Consumers crazy for Chapaguri

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Consumers crazy for Chapaguri


Clockwise from left: HongCho + soju = HongChosoju, Chapagetti + Neoguri = Chapaguri

The mix and combination trend has been a boost to sales of food companies.

As consumers increasingly mix one food product with another to make a new dish, sales of food manufacturers that produce related products have risen significantly.

The prime example is Chapaguri, which is made by mixing Nongshim’s Chapagetti, which comes with black bean sauce, and its spicy instant noodle product Neoguri.

It has become hugely popular among Korean consumers since being introduced on an episode of the TV show “Dad, Where Are You Going?” last month. Inquires about the recipe and reviews flooded the Internet.

According to Nongshim, the country’s largest food producer, sales of Chapagetti and Neoguri jumped 30 percent at large discount store chains the week after the program was broadcast.

From Feb. 18-23, sales of Chapagetti at large discount stores reached 700 million won ($626,500) and Neoguri was 380 million won, up from 530 million won and 300 million won, respectively, from Feb. 11-16.

“The ramen products that have been loved by consumers for 30 years are newly spotlighted and emerging as trendy foods with an exotic recipe. We hope to see continuous positive responses from consumers,” said a spokesman for Nongshim.

With the tremendous popularity of Chapaguri, E-Mart introduced the recipe in six steps with pictures in the ramen sections of its stores.

Chapaguri initially became known in 2009, when a college student publicized a recipe on a blog.

Today, netizens are disclosing their own recipes for Chapaguri through SNS, such as blogs and Twitter.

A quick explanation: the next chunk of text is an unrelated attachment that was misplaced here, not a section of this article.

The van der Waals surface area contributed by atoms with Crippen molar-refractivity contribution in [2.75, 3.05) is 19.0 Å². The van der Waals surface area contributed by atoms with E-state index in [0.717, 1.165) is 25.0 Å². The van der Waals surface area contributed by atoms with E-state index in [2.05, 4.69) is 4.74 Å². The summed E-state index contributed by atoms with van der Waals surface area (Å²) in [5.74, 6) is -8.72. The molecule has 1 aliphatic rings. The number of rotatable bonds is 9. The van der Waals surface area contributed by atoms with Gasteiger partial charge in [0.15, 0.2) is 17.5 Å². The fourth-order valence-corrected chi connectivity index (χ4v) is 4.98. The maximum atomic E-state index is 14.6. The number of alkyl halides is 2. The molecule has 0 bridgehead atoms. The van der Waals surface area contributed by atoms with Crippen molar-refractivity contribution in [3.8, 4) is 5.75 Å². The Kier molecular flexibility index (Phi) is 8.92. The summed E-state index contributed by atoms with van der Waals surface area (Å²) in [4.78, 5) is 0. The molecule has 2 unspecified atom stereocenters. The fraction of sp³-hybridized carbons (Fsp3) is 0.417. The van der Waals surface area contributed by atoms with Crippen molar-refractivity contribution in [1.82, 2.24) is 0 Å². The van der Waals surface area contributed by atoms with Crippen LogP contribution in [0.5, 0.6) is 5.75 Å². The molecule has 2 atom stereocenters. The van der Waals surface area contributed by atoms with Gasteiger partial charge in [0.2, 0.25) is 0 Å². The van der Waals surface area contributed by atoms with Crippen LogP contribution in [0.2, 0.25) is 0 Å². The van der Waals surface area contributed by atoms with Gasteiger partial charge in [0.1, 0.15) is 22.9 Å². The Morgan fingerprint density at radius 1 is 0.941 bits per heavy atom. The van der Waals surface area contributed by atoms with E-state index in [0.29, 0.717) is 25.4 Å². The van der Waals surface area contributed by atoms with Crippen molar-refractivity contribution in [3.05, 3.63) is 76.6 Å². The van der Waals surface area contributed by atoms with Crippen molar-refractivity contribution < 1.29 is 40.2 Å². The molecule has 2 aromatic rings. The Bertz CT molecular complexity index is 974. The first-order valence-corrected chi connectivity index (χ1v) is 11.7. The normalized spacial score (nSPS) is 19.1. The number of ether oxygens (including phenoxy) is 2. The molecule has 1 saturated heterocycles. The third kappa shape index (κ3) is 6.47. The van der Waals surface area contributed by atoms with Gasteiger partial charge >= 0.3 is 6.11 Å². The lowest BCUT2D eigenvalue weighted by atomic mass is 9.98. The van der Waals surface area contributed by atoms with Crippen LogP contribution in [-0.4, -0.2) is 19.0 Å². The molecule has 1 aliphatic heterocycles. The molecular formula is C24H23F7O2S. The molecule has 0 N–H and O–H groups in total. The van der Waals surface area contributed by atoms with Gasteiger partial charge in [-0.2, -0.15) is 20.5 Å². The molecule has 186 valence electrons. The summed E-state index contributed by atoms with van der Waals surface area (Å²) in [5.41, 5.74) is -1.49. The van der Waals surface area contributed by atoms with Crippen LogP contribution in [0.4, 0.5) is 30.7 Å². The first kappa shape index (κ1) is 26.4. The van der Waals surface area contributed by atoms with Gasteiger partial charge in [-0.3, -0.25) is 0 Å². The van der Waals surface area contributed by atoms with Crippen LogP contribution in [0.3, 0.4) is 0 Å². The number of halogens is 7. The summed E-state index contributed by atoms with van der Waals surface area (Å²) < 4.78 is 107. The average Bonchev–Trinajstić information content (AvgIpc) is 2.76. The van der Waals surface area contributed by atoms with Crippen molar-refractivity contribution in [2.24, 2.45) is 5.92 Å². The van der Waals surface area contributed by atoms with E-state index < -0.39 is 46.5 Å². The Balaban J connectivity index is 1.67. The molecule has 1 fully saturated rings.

Nongshim’s shipments of Chapagetti rose 87 percent for the two weeks since the broadcast was aired compared to the same period last year; Neoguri was up more than 50 percent.

In some large discount stores, wholesalers and retailers, Chapagetti was sold out a week after the broadcast, forcing Nongshim to operate its production line at full capacity during weekends and holidays.

In addition to Chapagetti and Neoguri, the mixing and combination trend applies to other foods and drinks as well.

Another product that benefited from the trend is Daesang ChungJungOne’s red vinegar brand HongCho.

HongCho is red vinegar often diluted by water for drinking, as it was believed to promote health and beauty. But recently it has become popular to mix it with soju.

HongChosoju’s sour and sweet alcohol taste is most preferred by young people and women. As it is also light red, it is popular with couples.

Thanks to this combination, sales of HongCho have been high. ChungJungOne reported that three million mini HongCho products were sold last year on the back of HongChosoju’s popularity.

“Some bars in Gangnam and college towns, where young people gather, are introducing HongChosoju on their menus,” said a spokesman for Daesang ChungJungOne.

Following Chapaguri and HongChosoju, Spam ramen and meatball dumpling are also attracting attention.

The mix and combination food trend is expected to continue with a series of TV programs airing new recipes.

By Kim Jung-yoon []

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